As anticipated, when McDonalds made its announcement, other companies would follow its lead. Jack-In-the-Box followed suit almost immediately, and soon most other fast food restaurants also stopped using Styrofoam.  Although many small restaurants and local businesses continued to use Styrofoam, the message continues to grow that this toxic plastic has no place in our society. The many toxic substances generated and released during production, the formation of toxic chemicals when it is burned and the difficulties in recycling and disposal of this material is what drove this campaign and continue to be an issue today as restaurants and businesses search for options to deliver food and drinks.

Fortunately there are better options and better alternatives that don’t cause the public health and environmental risks that this plastic does. Cheers to the growing list of cities, towns and municipalities that are deciding one jurisdiction at a time, to move away from this toxic plastic.  May there be many more in the coming years.

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Millions of people being contaminated with toxic mercury used in mines

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“Brandon Nichols knows first hand what it’s like to get poisoned by mercury.

“I got mercury poisoning two or three times,” he told CBC news. “I got some serious headaches.”

The University of British Columbia grad student had been in South America, researching small scale gold mining operations in Ecuador and their use of mercury.

Mercury is widely used by the miners because it bonds with gold, allowing it be more easily separated from the ore hauled out of countless mines dotting the countryside.

The widespread use of the toxic liquid metal is creating a long lasting environmental hazard that starts with ore processing and travels all the way up the food chain. But much of it is hidden in remote corners of the developing world so it’s receiving little attention.

Nichols shot hours of video as he researched mining and processing techniques. Now he’s working on ways to reduce the use of mercury and its largely unregulated use in those remote places.

“If you were ever going to try and clean this up, I don’t know how you would,” he says, describing how rudimentary workshops have become mini toxic waste sites…”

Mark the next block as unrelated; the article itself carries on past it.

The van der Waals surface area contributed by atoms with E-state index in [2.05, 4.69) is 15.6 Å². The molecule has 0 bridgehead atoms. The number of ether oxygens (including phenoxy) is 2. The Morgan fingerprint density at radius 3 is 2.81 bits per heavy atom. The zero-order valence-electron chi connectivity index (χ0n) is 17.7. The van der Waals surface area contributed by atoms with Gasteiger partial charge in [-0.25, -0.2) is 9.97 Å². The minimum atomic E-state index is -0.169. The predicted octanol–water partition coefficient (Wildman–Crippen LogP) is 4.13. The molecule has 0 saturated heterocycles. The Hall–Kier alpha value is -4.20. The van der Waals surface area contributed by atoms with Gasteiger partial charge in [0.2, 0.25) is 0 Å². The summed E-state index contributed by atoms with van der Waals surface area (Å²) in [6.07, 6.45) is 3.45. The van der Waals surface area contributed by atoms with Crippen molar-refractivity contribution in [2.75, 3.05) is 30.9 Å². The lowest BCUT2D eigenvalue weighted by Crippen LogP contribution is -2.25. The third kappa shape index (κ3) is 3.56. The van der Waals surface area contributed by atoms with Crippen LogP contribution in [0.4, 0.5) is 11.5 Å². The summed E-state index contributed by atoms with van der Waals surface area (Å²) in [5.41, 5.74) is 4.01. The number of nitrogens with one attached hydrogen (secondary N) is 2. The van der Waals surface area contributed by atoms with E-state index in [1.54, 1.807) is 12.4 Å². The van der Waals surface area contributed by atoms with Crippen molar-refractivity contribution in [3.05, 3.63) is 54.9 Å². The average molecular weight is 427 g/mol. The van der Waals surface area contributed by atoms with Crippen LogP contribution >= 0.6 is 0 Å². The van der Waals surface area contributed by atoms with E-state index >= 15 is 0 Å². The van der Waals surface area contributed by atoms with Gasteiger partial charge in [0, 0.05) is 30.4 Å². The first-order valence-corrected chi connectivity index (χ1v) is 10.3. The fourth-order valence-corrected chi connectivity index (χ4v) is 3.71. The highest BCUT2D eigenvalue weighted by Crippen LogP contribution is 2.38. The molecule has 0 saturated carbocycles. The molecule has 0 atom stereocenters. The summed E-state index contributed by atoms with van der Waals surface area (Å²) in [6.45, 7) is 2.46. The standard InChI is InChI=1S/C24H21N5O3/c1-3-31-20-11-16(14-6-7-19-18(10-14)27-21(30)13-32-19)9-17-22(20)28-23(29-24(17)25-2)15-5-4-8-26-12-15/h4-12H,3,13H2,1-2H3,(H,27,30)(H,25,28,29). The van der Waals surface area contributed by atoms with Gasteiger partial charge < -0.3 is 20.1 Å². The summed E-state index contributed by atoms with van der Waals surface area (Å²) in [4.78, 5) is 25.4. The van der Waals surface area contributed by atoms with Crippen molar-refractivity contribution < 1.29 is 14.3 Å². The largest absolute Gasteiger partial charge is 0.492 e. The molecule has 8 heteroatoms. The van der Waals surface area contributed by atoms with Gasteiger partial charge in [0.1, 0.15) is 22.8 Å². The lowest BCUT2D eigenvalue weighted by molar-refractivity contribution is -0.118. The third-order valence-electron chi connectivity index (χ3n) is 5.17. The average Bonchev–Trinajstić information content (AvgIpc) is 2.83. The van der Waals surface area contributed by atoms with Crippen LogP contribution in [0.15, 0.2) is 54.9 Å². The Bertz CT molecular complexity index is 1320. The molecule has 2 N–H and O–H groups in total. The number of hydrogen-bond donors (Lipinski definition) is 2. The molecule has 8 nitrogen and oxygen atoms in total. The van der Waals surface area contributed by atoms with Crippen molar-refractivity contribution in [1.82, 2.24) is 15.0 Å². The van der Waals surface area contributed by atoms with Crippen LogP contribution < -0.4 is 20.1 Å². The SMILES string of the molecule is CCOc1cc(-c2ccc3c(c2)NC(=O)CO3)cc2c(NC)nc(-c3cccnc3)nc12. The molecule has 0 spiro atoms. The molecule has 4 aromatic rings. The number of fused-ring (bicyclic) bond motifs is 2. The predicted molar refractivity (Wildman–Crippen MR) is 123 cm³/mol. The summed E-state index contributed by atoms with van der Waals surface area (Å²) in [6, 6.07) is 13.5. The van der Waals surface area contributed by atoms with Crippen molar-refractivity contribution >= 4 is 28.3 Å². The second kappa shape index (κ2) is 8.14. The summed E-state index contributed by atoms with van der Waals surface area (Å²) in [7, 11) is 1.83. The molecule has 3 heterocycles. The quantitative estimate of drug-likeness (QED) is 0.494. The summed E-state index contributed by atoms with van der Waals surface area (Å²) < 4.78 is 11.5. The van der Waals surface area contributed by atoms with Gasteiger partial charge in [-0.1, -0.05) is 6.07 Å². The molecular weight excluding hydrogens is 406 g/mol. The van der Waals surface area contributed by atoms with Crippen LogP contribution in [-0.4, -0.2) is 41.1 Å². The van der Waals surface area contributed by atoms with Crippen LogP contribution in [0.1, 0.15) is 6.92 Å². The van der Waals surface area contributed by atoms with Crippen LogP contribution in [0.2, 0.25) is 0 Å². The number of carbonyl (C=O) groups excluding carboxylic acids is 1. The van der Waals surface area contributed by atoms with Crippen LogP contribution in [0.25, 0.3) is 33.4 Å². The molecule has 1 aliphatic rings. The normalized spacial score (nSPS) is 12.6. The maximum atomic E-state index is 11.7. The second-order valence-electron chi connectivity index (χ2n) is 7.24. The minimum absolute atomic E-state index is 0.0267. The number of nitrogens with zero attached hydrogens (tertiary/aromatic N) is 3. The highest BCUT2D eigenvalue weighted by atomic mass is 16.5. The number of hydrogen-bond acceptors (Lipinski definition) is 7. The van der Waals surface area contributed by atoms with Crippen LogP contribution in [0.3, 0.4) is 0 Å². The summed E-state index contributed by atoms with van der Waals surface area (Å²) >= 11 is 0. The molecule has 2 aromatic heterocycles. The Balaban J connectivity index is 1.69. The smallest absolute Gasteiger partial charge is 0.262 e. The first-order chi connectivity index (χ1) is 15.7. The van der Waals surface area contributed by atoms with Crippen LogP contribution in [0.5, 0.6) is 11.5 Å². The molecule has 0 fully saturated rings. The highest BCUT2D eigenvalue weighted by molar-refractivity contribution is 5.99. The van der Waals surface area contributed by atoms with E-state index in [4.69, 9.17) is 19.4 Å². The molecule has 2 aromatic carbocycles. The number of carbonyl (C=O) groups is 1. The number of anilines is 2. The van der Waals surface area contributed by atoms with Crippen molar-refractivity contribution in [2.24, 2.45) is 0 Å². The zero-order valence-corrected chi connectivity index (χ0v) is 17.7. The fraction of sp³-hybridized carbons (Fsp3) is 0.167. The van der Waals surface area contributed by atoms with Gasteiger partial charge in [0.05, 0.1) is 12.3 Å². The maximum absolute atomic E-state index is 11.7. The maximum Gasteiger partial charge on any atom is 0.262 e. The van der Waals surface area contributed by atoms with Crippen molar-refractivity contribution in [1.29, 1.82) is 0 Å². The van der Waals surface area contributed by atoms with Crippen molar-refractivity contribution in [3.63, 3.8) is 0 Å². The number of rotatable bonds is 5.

Read more from CBC News

Put the Super Back in Superfund!

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Earlier this month CHEJ released a new report on the mismanagement of Superfund program and the need to reinstate polluter pays fees.

The report Superfund: Polluters Pays So Children Can Play was released as part of a National Day of Action in with groups across the country participating in different ways to deliver the message: polluter pays fees need to be reinstated. 32 groups in 24 states plus Puerto Rico representing 31 Superfund sites provided site profiles and quotes about the need to reinstate the polluter pays fees. The profiles are part of this new report. Some groups around the country delivered cakes to their representatives celebrating the 35th anniversary of Superfund and a card asking them to be a Superhero and support reinstatement of the polluter pays fees.

Some of the key findings include:

  • Funding for Superfund is insufficient to properly manage the program.

  • This funding shortfall has resulted in fewer completed cleanups each year; fewer cleanups started each year; inadequate funding of ongoing projects; an increase in the time to complete projects; and a steady stream of unfunded projects.

  • The expansion of the Superfund Alternatives program, in which the responsible parties agree to cleanup a site and avoid being listed on the National Priority List provides benefits to the polluter while hampering citizen participation that is provided for under the Superfund program.

  • The Superfund program has been so badly mismanaged by EPA Administrator Gina McCarthy that an unprecedented act of Congress has proposed transferring EPA oversight of a Superfund site to the Army Corps of Engineers.

  • Congress must reinstate the polluter pays fees. Without collecting the corporate fees to replenish Superfund, there is simply not enough money to do the critical job of cleaning up hundreds of abandoned toxic waste sites.